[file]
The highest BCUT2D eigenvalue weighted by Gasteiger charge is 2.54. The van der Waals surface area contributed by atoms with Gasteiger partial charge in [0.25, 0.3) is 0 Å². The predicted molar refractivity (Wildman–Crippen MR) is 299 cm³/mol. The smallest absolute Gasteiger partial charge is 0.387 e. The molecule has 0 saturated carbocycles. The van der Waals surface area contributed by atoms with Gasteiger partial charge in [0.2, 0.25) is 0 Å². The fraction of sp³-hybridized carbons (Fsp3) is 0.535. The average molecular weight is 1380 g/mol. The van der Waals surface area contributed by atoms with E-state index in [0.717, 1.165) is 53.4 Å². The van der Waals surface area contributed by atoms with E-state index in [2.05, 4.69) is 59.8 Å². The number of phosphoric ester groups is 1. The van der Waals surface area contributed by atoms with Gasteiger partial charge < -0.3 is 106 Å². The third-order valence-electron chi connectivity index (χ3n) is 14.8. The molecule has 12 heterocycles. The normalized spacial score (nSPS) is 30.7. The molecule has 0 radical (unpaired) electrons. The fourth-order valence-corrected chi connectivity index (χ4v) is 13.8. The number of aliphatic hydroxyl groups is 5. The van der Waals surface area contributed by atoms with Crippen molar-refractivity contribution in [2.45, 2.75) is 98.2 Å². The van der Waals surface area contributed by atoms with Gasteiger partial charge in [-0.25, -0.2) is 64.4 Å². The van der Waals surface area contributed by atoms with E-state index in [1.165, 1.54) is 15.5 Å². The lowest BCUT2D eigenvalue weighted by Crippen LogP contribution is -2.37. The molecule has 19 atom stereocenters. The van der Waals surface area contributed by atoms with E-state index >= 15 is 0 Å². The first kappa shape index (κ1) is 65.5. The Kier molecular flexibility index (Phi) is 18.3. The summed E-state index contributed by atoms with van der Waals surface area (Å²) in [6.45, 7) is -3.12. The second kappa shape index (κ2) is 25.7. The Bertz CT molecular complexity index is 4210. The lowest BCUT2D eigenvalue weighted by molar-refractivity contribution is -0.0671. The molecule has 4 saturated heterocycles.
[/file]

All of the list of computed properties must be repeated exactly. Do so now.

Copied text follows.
The highest BCUT2D eigenvalue weighted by Gasteiger charge is 2.54. The van der Waals surface area contributed by atoms with Gasteiger partial charge in [0.25, 0.3) is 0 Å². The predicted molar refractivity (Wildman–Crippen MR) is 299 cm³/mol. The smallest absolute Gasteiger partial charge is 0.387 e. The molecule has 0 saturated carbocycles. The van der Waals surface area contributed by atoms with Gasteiger partial charge in [0.2, 0.25) is 0 Å². The fraction of sp³-hybridized carbons (Fsp3) is 0.535. The average molecular weight is 1380 g/mol. The van der Waals surface area contributed by atoms with E-state index in [0.717, 1.165) is 53.4 Å². The van der Waals surface area contributed by atoms with E-state index in [2.05, 4.69) is 59.8 Å². The number of phosphoric ester groups is 1. The van der Waals surface area contributed by atoms with Gasteiger partial charge < -0.3 is 106 Å². The third-order valence-electron chi connectivity index (χ3n) is 14.8. The molecule has 12 heterocycles. The normalized spacial score (nSPS) is 30.7. The molecule has 0 radical (unpaired) electrons. The fourth-order valence-corrected chi connectivity index (χ4v) is 13.8. The number of aliphatic hydroxyl groups is 5. The van der Waals surface area contributed by atoms with Crippen molar-refractivity contribution in [2.45, 2.75) is 98.2 Å². The van der Waals surface area contributed by atoms with Gasteiger partial charge in [-0.25, -0.2) is 64.4 Å². The van der Waals surface area contributed by atoms with E-state index in [1.165, 1.54) is 15.5 Å². The lowest BCUT2D eigenvalue weighted by Crippen LogP contribution is -2.37. The molecule has 19 atom stereocenters. The van der Waals surface area contributed by atoms with E-state index >= 15 is 0 Å². The first kappa shape index (κ1) is 65.5. The Kier molecular flexibility index (Phi) is 18.3. The summed E-state index contributed by atoms with van der Waals surface area (Å²) in [6.45, 7) is -3.12. The second kappa shape index (κ2) is 25.7. The Bertz CT molecular complexity index is 4210. The lowest BCUT2D eigenvalue weighted by molar-refractivity contribution is -0.0671. The molecule has 4 saturated heterocycles.